Well, I succeeded in my goal of seven consecutive days of posting. Which means, since the goal has already been met--yesterday's post was the "seventh"--today's post is not made to further that goal, but just because there's something I've been wanting to post about. The reason for my wanting to try posting for seven consecutive days in the first place was to get myself in the habit of posting more regularly; it seems it may have worked. We'll see how long that lasts.
Anyway, I've mentioned at least once before (in this post) the fact that church lessons in the LDS church go on and on about people leaving the church due to being offended at the actions of another member. The way this gets repeatedly stressed, one would think that was the main reason for people leaving the church. I have serious doubts that that's actually the case--as I've said, offense certainly has nothing to do with my own deconversion--, but again and again the connection is made in church lessons. People usually apostasize initially because they get offended and stop coming to church--that seems to be what all this emphasis is implying.
Well, last Sunday (or a week ago last Sunday, I guess, more specifically), the entire lesson in the Elders Quorum meeting was about that theme. More specifically, it was about a talk by David A. Bednar, one of the newest members of the Quorum of the Twelve Apostles, about that theme. And yes, once again he claims that most people who leave the church do so because they've been offended.
Elder Bednar speaks of having, as a stake president, made "hundreds and hundreds" of visits to "members who commonly are described as 'less active'". A bit of definition of LDS terminology may be in order here. A "stake" in the LDS church is an administrative district comprising a number of local congregations (called "wards" or (where the church is less developed) "branches"); the stake president is, of course, the main person presiding over the stake. And the term "less active" is used to refer to people who are on the records as members of the church but who do not regularly attend church meetings--including those who don't attend at all, and haven't for years. (There used to be more of a distinction made between "less active" and "inactive", but the term "inactive" has latterly been deprecated, presumably because it's too pessimistic; "less active" seems to draw less of a distinction between these members and the church regulars, and therefore imply more hope they can be coaxed back to full activity.) So what Elder Bednar is saying is that he paid visits to people within his ecclesiastical area of authority who were listed on church records but who weren't coming to church.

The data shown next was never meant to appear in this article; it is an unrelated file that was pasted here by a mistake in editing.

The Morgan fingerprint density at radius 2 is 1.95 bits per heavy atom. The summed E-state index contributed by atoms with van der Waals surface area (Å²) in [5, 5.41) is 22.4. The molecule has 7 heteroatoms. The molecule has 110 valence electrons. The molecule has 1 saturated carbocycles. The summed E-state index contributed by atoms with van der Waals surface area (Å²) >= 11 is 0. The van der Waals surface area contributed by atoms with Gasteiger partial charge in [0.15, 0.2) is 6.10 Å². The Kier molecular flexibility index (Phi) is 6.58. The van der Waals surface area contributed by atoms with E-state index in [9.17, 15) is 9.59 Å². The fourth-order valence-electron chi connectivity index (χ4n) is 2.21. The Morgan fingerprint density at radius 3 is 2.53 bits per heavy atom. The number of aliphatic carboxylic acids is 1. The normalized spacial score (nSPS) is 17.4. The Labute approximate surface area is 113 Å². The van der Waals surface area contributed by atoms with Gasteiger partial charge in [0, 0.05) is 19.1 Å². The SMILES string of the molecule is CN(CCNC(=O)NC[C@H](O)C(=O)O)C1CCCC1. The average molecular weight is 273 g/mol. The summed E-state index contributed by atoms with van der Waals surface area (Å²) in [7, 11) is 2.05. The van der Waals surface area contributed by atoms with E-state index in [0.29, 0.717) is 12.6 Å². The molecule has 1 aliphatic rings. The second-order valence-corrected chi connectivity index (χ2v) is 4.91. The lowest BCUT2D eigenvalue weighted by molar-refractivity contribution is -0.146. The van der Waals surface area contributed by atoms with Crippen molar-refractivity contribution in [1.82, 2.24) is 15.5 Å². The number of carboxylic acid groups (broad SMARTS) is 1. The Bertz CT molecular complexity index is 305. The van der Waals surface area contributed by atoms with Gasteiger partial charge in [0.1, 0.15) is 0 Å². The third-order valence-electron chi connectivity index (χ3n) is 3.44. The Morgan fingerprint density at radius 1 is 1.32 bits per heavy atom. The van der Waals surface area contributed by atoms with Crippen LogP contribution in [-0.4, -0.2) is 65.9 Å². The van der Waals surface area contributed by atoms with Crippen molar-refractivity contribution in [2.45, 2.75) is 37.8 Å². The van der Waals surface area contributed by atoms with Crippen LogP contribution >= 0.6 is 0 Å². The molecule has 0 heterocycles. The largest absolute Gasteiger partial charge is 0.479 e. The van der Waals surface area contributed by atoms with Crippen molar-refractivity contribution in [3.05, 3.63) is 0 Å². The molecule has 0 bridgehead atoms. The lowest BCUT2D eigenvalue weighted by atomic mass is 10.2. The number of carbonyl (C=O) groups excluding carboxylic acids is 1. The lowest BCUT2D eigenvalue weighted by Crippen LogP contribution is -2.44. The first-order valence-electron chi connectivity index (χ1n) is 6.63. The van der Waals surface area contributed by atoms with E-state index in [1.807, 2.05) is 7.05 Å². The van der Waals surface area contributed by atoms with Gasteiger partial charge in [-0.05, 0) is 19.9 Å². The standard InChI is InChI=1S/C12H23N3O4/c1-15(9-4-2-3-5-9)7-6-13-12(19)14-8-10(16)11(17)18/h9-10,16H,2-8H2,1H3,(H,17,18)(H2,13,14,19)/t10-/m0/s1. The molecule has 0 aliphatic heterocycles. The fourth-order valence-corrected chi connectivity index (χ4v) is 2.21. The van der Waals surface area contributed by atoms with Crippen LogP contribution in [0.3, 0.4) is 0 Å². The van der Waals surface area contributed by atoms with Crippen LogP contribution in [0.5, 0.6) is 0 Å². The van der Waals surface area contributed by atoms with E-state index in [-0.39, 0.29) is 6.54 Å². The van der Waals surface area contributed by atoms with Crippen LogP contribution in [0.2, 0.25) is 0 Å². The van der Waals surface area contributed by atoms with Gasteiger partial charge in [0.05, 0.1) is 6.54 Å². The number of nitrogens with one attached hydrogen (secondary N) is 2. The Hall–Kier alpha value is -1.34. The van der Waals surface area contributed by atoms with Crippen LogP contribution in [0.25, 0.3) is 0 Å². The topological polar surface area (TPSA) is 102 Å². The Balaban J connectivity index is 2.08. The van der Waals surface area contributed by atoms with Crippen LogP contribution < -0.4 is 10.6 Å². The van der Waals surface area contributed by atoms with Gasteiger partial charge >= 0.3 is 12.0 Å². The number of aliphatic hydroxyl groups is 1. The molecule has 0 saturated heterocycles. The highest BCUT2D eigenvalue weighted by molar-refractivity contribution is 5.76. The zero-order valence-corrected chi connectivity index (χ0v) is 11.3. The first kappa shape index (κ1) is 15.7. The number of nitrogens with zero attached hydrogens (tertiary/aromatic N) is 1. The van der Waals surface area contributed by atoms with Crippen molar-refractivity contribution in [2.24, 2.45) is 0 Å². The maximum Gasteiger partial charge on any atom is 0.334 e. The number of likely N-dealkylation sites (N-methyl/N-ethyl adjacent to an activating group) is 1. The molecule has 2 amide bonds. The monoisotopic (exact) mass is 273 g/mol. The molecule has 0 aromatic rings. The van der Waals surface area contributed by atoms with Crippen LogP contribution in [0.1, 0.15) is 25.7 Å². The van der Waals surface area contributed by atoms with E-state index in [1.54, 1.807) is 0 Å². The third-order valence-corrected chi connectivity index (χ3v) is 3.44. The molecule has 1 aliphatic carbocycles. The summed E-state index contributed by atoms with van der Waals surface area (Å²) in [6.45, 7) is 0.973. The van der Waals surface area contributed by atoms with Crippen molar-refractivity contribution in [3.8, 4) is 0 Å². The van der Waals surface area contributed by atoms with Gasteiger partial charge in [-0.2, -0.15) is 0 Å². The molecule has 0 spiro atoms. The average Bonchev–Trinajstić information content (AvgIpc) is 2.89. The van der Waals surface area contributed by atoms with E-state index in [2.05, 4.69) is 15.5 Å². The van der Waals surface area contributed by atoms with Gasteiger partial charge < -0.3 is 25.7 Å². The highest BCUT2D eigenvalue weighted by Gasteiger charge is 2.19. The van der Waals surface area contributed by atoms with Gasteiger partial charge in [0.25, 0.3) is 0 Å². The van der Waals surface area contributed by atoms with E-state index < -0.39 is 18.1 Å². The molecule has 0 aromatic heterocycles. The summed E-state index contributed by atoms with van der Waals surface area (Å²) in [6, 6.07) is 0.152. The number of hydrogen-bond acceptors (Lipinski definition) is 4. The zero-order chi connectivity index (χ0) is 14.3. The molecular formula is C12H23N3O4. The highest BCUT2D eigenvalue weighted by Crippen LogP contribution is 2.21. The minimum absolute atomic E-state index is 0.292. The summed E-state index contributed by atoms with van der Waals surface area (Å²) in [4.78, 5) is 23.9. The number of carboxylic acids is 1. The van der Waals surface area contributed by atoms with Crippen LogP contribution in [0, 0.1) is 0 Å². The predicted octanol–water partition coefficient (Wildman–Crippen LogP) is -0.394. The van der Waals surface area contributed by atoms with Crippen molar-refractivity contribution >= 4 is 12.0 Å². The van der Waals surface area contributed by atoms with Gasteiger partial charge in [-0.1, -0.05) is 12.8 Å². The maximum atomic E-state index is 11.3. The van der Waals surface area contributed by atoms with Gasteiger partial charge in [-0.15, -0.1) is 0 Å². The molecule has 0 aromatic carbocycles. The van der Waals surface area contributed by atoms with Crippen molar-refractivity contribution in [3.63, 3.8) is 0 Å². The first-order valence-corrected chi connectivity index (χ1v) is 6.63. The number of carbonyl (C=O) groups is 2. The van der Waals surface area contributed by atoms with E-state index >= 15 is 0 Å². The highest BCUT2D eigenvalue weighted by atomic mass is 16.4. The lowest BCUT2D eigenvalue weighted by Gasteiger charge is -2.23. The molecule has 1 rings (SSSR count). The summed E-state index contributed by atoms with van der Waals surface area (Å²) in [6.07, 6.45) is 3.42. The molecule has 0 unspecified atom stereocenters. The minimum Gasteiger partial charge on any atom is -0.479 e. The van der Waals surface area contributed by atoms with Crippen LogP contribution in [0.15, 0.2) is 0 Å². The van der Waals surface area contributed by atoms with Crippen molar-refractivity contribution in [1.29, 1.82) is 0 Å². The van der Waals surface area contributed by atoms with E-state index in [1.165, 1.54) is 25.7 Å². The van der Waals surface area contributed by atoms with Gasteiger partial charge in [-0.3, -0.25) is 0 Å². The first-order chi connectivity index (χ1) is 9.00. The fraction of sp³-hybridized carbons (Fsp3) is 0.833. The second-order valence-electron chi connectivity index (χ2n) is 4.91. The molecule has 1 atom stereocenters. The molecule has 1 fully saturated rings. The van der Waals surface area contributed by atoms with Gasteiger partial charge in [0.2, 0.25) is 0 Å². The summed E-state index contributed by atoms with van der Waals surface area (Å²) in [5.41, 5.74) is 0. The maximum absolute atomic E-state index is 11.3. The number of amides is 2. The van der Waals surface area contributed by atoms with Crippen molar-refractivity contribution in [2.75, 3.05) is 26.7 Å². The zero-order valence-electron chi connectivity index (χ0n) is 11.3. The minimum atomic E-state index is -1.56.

And he insists that, in most cases, their reason for not coming to church was because they had been offended:
Each individual, each family, each home, and each answer was different. Over the years, however, I detected a common theme in many of the answers to my questions. Frequently responses like these were given:
"Several years ago a man said something in Sunday School that offended me, and I have not been back since."
"No one in this branch greeted or reached out to me. I felt like an outsider. I was hurt by the unfriendliness of this branch."
"I did not agree with the counsel the bishop gave me. I will not step foot in that building again as long as he is serving in that position."
Many other causes of offense were cited—from doctrinal differences among adults to taunting, teasing, and excluding by youth. But the recurring theme was: "I was offended by..."
It's that same claim again, only more explicit than usual: Most people fall away from the church not because they disbelieve, but because they are offended. This had never made sense to me, and doesn't make any more sense to me now. If someone truly believed in the church, believed that its doctrines were necessary for salvation, would they really cut themselves off from it just because of personal differences? Elder Bednar's talk didn't make this seem any more credible: